To gluten or not to gluten?

Mallika Marshall, MD
Mallika Marshall, MD, Contributing Editor

Follow me on Twitter @mallikamarshall

To gluten or not to gluten? That is the question that millions of Americans are now asking themselves. You can’t walk into a grocery store or restaurant these days without having to choose between one or the other. The signs are everywhere. “Certified gluten-free” this and “100% gluten free” that. “Hold the gluten” here and “gluten warning” there. Dizzying displays of gluten-free products on store shelves and café counters. What is going on?

Products, products, everywhere but not a drop of gluten

There is no doubt that the recent explosion of available gluten-free foods has been a godsend for people with celiac disease, an autoimmune disorder in which the immune system attacks a protein called gluten. Gluten is found in many grains like wheat, barley, and rye, and if consumed it can lead to widespread inflammation in the gut and debilitating pain. Patients can also develop joint pain, fatigue, and anemia, and if left untreated the condition can be life-threatening. The treatment is to avoid all foods with gluten, which can be incredibly difficult given how much grain is in the typical American diet.

But why the recent obsession with going gluten-free in America? Is it because there has been a sudden rise in the number of people with celiac disease? Or is it just the latest diet craze that has turned into a multi-billion-dollar business?

Scientists at Rutgers New Jersey Medical School wanted to find out, so they looked at data on 22,278 people who participated in the National Health and Nutrition Examination Surveys from 2009 to 2014. They found that while the prevalence of celiac disease remained fairly stable over those five years, the number of people who followed a gluten-free diet without having celiac disease more than tripled.

Is going gluten free (if you don’t have to) good for you?

That means that there are lots of people who don’t carry the diagnosis of celiac disease who are buying gluten-free products. But why? The researchers suggest that some gluten-free consumers may not have celiac disease but may have gluten sensitivity, and notice that when they eliminate gluten they feel better. That’s certainly understandable.

But there also appears to be a significant number of people who think gluten-free foods are healthier. Truth is, they’re not. I have interviewed experts in the field who say for the average person who doesn’t have gluten issues, gluten-free foods may actually be less healthy than the real thing. They may contain more sugar and fat to make them taste better and you miss out on some nutrients by avoiding whole grains in your diet.

And while gluten-free foods are more palatable than they were 10 years ago, they often don’t taste that good. Plus, gluten-free products tend to be more expensive.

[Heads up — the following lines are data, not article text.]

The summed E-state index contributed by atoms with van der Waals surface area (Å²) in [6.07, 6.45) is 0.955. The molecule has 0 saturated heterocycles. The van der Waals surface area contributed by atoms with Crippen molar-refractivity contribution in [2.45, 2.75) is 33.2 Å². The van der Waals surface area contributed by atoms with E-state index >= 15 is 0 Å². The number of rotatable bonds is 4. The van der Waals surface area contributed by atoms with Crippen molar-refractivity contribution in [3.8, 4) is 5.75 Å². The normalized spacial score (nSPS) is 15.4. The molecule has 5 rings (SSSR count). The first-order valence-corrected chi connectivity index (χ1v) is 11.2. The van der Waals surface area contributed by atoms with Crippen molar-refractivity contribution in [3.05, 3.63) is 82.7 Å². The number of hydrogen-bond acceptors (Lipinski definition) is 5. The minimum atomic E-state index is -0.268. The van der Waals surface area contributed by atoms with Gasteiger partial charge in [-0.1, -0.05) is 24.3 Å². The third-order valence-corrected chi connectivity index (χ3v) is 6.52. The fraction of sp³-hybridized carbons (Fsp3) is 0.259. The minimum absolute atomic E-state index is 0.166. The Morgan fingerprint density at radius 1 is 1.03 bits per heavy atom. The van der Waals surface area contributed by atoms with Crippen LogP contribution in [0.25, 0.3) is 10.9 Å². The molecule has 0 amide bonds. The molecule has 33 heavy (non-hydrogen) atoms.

So if gluten doesn’t make you sick and gluten-free foods can be less healthy, taste bad, and cost more, next time you’re faced with the question of whether to gluten or not to gluten, you might be wiser to reach for the whole grain bread.

Comments:

  1. Rumah aqiqah kudus

    if we go shopping with gluten-free sometime in the packaging is not written that the gluten-free.
    Then how the solution to obtain gluten-free food in our country store Indonesia?

  2. Linda

    I have ulcerative colitis. My gastroenterologist is adamant that I must reduce the swelling in my intestines. Since gluten is a known irritant, she had removed gluten from my diet, and has encouraged a diet of cooked fruits and cooked vegetables, grilled fish and chicken. It’s really not that hard to eat this way. Even the local Chinese restaurant is happy to prepare food (w/o soy sauce or flour) for me. I avoid dairy products as well b/c they have decided they do not like me. I take daily medication for my condition and have not have a flair up since I started this regiment two years ago.

  3. Christy

    FODMAPs are not even mentioned in this article; the author writes as if the only two camps are people with celiac disease and people who mistakenly think they’re eating healthier by avoiding gluten. There’s a third group of people – with science to back them up – who eat gluten-free because that’s by far the easiest way to avoid the oligo-fructans (one type of FODMAP) that can cause such terrible symptoms.

    This article was not well-researched and I’m really surprised that Harvard Health Blog published it.

    • Awkward Skeptic

      Might be a good idea to re-read the article–it states that some people without Celiacs feel better when they cut or reduce gluten. That group would include the people who may have issues with FODMAPS.

      The criticism in this article is the statement that gluten-free is more healthy than gluten-full, which it isn’t. Try reading more carefully in the future before flipping out.

  4. Amy S